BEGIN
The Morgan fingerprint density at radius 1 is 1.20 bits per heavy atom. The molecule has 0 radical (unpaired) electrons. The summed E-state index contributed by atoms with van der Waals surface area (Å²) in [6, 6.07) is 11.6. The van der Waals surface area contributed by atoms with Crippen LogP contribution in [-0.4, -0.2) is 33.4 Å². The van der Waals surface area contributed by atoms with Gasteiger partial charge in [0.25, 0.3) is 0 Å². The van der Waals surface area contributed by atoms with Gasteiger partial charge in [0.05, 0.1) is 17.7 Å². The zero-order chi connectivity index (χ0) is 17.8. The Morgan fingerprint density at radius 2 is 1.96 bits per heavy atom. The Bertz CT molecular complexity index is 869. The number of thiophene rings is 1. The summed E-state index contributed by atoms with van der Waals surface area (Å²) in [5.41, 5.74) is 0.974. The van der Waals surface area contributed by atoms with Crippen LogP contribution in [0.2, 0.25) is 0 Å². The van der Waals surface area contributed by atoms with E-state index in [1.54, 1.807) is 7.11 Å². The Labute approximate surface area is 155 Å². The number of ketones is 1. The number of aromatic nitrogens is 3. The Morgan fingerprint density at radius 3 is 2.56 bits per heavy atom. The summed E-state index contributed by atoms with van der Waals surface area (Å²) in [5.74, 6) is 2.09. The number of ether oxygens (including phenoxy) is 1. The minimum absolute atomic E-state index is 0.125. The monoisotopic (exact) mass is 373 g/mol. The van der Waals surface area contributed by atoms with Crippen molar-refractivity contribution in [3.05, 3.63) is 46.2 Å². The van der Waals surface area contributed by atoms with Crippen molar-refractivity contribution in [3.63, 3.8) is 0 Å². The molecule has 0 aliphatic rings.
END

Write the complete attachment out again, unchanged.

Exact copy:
The Morgan fingerprint density at radius 1 is 1.20 bits per heavy atom. The molecule has 0 radical (unpaired) electrons. The summed E-state index contributed by atoms with van der Waals surface area (Å²) in [6, 6.07) is 11.6. The van der Waals surface area contributed by atoms with Crippen LogP contribution in [-0.4, -0.2) is 33.4 Å². The van der Waals surface area contributed by atoms with Gasteiger partial charge in [0.25, 0.3) is 0 Å². The van der Waals surface area contributed by atoms with Gasteiger partial charge in [0.05, 0.1) is 17.7 Å². The zero-order chi connectivity index (χ0) is 17.8. The Morgan fingerprint density at radius 2 is 1.96 bits per heavy atom. The Bertz CT molecular complexity index is 869. The number of thiophene rings is 1. The summed E-state index contributed by atoms with van der Waals surface area (Å²) in [5.41, 5.74) is 0.974. The van der Waals surface area contributed by atoms with Crippen LogP contribution in [0.2, 0.25) is 0 Å². The van der Waals surface area contributed by atoms with E-state index in [1.54, 1.807) is 7.11 Å². The Labute approximate surface area is 155 Å². The number of ketones is 1. The number of aromatic nitrogens is 3. The Morgan fingerprint density at radius 3 is 2.56 bits per heavy atom. The summed E-state index contributed by atoms with van der Waals surface area (Å²) in [5.74, 6) is 2.09. The number of ether oxygens (including phenoxy) is 1. The minimum absolute atomic E-state index is 0.125. The monoisotopic (exact) mass is 373 g/mol. The van der Waals surface area contributed by atoms with Crippen molar-refractivity contribution in [3.05, 3.63) is 46.2 Å². The van der Waals surface area contributed by atoms with Crippen molar-refractivity contribution in [3.63, 3.8) is 0 Å². The molecule has 0 aliphatic rings.